Julia Ormond: I do it all the time, but I have enough of a secure financial cushion. This woman put everything she had into this case. I’ve worked many years and have, thankfully, made a secure financial future for myself. At least I think so. I actually think that people who are in hard times, or have known hard times like Janet Gregory, have a tendency to find generosity easier. They have more of a “there but for the grace of God go I” approach. She had a profound sense of injustice. She’s remarkable; I’m not remarkable. I’ve been lucky at work and that’s enabled me to participate pro bono.
Bankrate: In this economic climate, how have you instituted cost-saving measures in your everyday life?
Julia Ormond: I’ve been streamlining everything, getting rid of old stuff and it’s very liberating. I think understanding just how much a tiny portion of slavery is in so many of the products I buy — cotton, coffee, sugar, steel, microchips, citrus fruits, gold, diamonds, shrimp, fish — has curbed my spending appetite a ton. I haven’t stopped entirely, but I’m now always aware of it. I don’t believe that boycotting at the moment is the right way forward, as necessary as that process has been. My focus is to work on cleaning up supply chains by having all players come to the table to work on solutions.
Bankrate: It sounds as if you’re still very active with the Alliance to Stop Slavery and End Trafficking.
Julia Ormond: Actually I founded ASSET, so yes, extremely involved! People can go onto www.assetcampaign.org to see how they can engage and help. ASSET is an advocacy group that currently continues to raise awareness around at least 27 million people who are still enslaved. We work with a coalition of other North American NGOs who tackle this issue, and together we’re trying to mobilize more resources and update legislation that will help us implement solutions.
Bankrate: You say you have streamlined things, but have you ever kept any items of clothing from certain films as remembrance?
Julia Ormond: I should have kept one of the dresses from “Legends,” but instead I kept the gray jeans (laughs). They still fit. And I also have the cowboy boots. They were so cool, I’ll never get rid of them. And Ed Zwick very sweetly gave me the gold bracelet from the movie that they made, and that’s the bracelet that Tristan sends her. It was given to a charity a long time ago, though. A lot of stuff I have taken from films, I’ve given to auctions. It’s hard to hold onto some things when it can have another impact somewhere else. Fortunately, nobody wants those jeans and boots.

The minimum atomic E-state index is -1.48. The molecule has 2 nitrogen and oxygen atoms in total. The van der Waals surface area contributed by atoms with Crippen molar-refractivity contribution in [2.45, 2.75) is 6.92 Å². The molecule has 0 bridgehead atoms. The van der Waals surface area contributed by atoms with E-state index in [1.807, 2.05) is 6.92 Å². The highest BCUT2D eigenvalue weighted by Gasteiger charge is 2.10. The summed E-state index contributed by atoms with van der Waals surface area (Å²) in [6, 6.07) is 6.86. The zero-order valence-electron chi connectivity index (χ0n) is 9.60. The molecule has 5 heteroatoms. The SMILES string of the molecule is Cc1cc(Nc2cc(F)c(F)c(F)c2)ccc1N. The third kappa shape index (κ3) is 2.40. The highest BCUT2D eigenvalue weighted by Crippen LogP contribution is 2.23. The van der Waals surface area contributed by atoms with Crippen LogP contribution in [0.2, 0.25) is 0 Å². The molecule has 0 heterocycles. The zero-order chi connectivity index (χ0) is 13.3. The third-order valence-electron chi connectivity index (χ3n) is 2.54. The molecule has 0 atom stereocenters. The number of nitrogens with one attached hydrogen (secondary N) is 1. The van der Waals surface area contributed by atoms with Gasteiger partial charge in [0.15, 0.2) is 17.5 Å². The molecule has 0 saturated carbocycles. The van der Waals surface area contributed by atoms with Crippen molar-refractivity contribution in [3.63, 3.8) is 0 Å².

Bankrate: I know you grew up a tomboy in England. What do you like to do that’s still tomboy-ish?
Julia Ormond: I guess I’m not somebody who embraces the whole girly dresses thing. I’m much more likely to be in jeans and a simple T-shirt or sweater. And I think I’ve enjoyed career stuff that has been particularly physically challenging, whether it’s repelling down the side of a boat, doing fight sequences or trying to do my own stunts, I think that definitely brings out the tomboy in me and gives a side of my work that’s fun.
Bankrate: You mentioned ASSET and how passionate you are about that. Are you looking to change the world one passion at a time?
Julia Ormond: I think how I feel about it is I feel passionate about the potential of the world and the potential of humanity, and I think that means that, from my perspective, spiritually and to keep in balance, one has to do something everyday to try and reach that potential. There’s a Gandhi quote where he says, “Be the change that you want to see in the world.” I think the more that each individual voice takes part in something positive, the more chances we have to overcome the negatives. But it takes all of us doing it together.